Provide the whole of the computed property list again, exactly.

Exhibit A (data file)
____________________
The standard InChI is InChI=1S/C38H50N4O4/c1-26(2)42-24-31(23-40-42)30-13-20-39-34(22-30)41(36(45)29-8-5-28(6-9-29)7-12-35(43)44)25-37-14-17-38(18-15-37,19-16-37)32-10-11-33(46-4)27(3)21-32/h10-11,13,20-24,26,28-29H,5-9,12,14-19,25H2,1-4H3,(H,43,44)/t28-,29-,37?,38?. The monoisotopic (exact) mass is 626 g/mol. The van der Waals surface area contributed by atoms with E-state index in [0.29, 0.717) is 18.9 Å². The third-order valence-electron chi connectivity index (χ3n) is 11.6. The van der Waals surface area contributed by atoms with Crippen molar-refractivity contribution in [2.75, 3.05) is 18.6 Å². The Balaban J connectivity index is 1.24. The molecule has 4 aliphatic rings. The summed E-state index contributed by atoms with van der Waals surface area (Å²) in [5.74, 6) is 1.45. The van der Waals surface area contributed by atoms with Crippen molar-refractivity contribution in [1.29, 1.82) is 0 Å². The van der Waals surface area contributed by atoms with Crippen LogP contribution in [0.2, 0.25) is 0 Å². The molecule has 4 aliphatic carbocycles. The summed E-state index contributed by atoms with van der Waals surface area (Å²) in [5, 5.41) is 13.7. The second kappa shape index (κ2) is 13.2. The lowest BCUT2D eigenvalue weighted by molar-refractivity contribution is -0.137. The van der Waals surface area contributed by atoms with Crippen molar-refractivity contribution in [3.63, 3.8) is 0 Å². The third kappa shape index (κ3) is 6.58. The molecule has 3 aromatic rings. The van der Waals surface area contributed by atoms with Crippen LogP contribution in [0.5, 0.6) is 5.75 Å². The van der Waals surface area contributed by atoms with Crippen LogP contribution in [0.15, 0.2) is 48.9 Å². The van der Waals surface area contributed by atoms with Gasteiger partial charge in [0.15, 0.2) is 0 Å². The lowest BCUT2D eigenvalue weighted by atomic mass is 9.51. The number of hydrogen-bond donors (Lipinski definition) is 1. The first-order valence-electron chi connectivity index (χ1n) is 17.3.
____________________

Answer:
The standard InChI is InChI=1S/C38H50N4O4/c1-26(2)42-24-31(23-40-42)30-13-20-39-34(22-30)41(36(45)29-8-5-28(6-9-29)7-12-35(43)44)25-37-14-17-38(18-15-37,19-16-37)32-10-11-33(46-4)27(3)21-32/h10-11,13,20-24,26,28-29H,5-9,12,14-19,25H2,1-4H3,(H,43,44)/t28-,29-,37?,38?. The monoisotopic (exact) mass is 626 g/mol. The van der Waals surface area contributed by atoms with E-state index in [0.29, 0.717) is 18.9 Å². The third-order valence-electron chi connectivity index (χ3n) is 11.6. The van der Waals surface area contributed by atoms with Crippen molar-refractivity contribution in [2.75, 3.05) is 18.6 Å². The Balaban J connectivity index is 1.24. The molecule has 4 aliphatic rings. The summed E-state index contributed by atoms with van der Waals surface area (Å²) in [5.74, 6) is 1.45. The van der Waals surface area contributed by atoms with Crippen molar-refractivity contribution in [1.29, 1.82) is 0 Å². The van der Waals surface area contributed by atoms with Crippen LogP contribution in [0.2, 0.25) is 0 Å². The molecule has 4 aliphatic carbocycles. The summed E-state index contributed by atoms with van der Waals surface area (Å²) in [5, 5.41) is 13.7. The second kappa shape index (κ2) is 13.2. The lowest BCUT2D eigenvalue weighted by molar-refractivity contribution is -0.137. The van der Waals surface area contributed by atoms with Crippen molar-refractivity contribution in [3.63, 3.8) is 0 Å². The third kappa shape index (κ3) is 6.58. The molecule has 3 aromatic rings. The van der Waals surface area contributed by atoms with Crippen LogP contribution in [0.5, 0.6) is 5.75 Å². The van der Waals surface area contributed by atoms with Crippen LogP contribution in [0.15, 0.2) is 48.9 Å². The van der Waals surface area contributed by atoms with Gasteiger partial charge in [0.15, 0.2) is 0 Å². The lowest BCUT2D eigenvalue weighted by atomic mass is 9.51. The number of hydrogen-bond donors (Lipinski definition) is 1. The first-order valence-electron chi connectivity index (χ1n) is 17.3.